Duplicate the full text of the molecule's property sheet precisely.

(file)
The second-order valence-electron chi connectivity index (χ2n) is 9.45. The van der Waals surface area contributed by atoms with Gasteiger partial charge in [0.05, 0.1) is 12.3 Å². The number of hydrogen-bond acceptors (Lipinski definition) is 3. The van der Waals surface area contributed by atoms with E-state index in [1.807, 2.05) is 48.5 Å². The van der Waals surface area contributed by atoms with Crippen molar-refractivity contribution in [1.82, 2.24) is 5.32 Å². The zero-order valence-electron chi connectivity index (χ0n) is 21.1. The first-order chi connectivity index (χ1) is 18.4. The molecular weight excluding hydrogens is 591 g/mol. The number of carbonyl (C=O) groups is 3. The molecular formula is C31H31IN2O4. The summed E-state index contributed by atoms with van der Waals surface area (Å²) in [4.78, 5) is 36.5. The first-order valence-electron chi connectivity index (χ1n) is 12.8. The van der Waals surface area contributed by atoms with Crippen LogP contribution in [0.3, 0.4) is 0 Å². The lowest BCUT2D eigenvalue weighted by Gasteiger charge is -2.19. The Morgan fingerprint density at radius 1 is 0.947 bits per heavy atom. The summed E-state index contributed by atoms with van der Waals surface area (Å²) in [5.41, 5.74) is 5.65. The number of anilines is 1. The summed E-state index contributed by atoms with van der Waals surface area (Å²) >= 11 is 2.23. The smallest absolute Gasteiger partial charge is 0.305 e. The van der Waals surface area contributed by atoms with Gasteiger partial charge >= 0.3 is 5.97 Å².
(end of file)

The second-order valence-electron chi connectivity index (χ2n) is 9.45. The van der Waals surface area contributed by atoms with Gasteiger partial charge in [0.05, 0.1) is 12.3 Å². The number of hydrogen-bond acceptors (Lipinski definition) is 3. The van der Waals surface area contributed by atoms with E-state index in [1.807, 2.05) is 48.5 Å². The van der Waals surface area contributed by atoms with Crippen molar-refractivity contribution in [1.82, 2.24) is 5.32 Å². The zero-order valence-electron chi connectivity index (χ0n) is 21.1. The first-order chi connectivity index (χ1) is 18.4. The molecular weight excluding hydrogens is 591 g/mol. The number of carbonyl (C=O) groups is 3. The molecular formula is C31H31IN2O4. The summed E-state index contributed by atoms with van der Waals surface area (Å²) in [4.78, 5) is 36.5. The first-order valence-electron chi connectivity index (χ1n) is 12.8. The van der Waals surface area contributed by atoms with Crippen LogP contribution in [0.3, 0.4) is 0 Å². The lowest BCUT2D eigenvalue weighted by Gasteiger charge is -2.19. The Morgan fingerprint density at radius 1 is 0.947 bits per heavy atom. The summed E-state index contributed by atoms with van der Waals surface area (Å²) in [5.41, 5.74) is 5.65. The number of anilines is 1. The summed E-state index contributed by atoms with van der Waals surface area (Å²) >= 11 is 2.23. The smallest absolute Gasteiger partial charge is 0.305 e. The van der Waals surface area contributed by atoms with Gasteiger partial charge >= 0.3 is 5.97 Å².